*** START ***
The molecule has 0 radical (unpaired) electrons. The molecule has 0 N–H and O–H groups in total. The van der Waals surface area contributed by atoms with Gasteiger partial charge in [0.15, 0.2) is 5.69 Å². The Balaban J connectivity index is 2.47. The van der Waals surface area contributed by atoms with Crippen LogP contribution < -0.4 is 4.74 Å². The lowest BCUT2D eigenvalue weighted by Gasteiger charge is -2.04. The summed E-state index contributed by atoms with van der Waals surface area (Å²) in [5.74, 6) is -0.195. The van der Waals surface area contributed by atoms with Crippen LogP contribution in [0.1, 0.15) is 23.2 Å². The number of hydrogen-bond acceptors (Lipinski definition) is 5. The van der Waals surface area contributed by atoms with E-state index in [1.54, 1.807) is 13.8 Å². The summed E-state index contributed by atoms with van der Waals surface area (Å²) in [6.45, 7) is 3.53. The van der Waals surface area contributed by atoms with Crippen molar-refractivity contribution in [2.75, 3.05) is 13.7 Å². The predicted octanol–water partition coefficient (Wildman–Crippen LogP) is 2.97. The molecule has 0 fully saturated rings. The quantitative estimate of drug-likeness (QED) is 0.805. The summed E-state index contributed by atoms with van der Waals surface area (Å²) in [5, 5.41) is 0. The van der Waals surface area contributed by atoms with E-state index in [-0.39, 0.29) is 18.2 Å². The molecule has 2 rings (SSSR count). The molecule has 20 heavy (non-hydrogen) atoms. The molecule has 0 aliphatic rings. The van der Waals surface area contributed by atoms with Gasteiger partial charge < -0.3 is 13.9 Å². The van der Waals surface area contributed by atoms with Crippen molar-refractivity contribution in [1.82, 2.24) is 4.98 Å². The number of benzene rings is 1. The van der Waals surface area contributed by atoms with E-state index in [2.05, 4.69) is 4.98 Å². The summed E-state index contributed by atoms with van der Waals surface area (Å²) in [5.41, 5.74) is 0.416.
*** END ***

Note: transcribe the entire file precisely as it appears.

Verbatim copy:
The molecule has 0 radical (unpaired) electrons. The molecule has 0 N–H and O–H groups in total. The van der Waals surface area contributed by atoms with Gasteiger partial charge in [0.15, 0.2) is 5.69 Å². The Balaban J connectivity index is 2.47. The van der Waals surface area contributed by atoms with Crippen LogP contribution < -0.4 is 4.74 Å². The lowest BCUT2D eigenvalue weighted by Gasteiger charge is -2.04. The summed E-state index contributed by atoms with van der Waals surface area (Å²) in [5.74, 6) is -0.195. The van der Waals surface area contributed by atoms with Crippen LogP contribution in [0.1, 0.15) is 23.2 Å². The number of hydrogen-bond acceptors (Lipinski definition) is 5. The van der Waals surface area contributed by atoms with E-state index in [1.54, 1.807) is 13.8 Å². The summed E-state index contributed by atoms with van der Waals surface area (Å²) in [6.45, 7) is 3.53. The van der Waals surface area contributed by atoms with Crippen molar-refractivity contribution in [2.75, 3.05) is 13.7 Å². The predicted octanol–water partition coefficient (Wildman–Crippen LogP) is 2.97. The molecule has 0 fully saturated rings. The quantitative estimate of drug-likeness (QED) is 0.805. The summed E-state index contributed by atoms with van der Waals surface area (Å²) in [5, 5.41) is 0. The van der Waals surface area contributed by atoms with E-state index in [-0.39, 0.29) is 18.2 Å². The molecule has 2 rings (SSSR count). The molecule has 20 heavy (non-hydrogen) atoms. The molecule has 0 aliphatic rings. The van der Waals surface area contributed by atoms with Gasteiger partial charge < -0.3 is 13.9 Å². The van der Waals surface area contributed by atoms with Crippen molar-refractivity contribution in [1.82, 2.24) is 4.98 Å². The number of benzene rings is 1. The van der Waals surface area contributed by atoms with E-state index in [2.05, 4.69) is 4.98 Å². The summed E-state index contributed by atoms with van der Waals surface area (Å²) in [5.41, 5.74) is 0.416.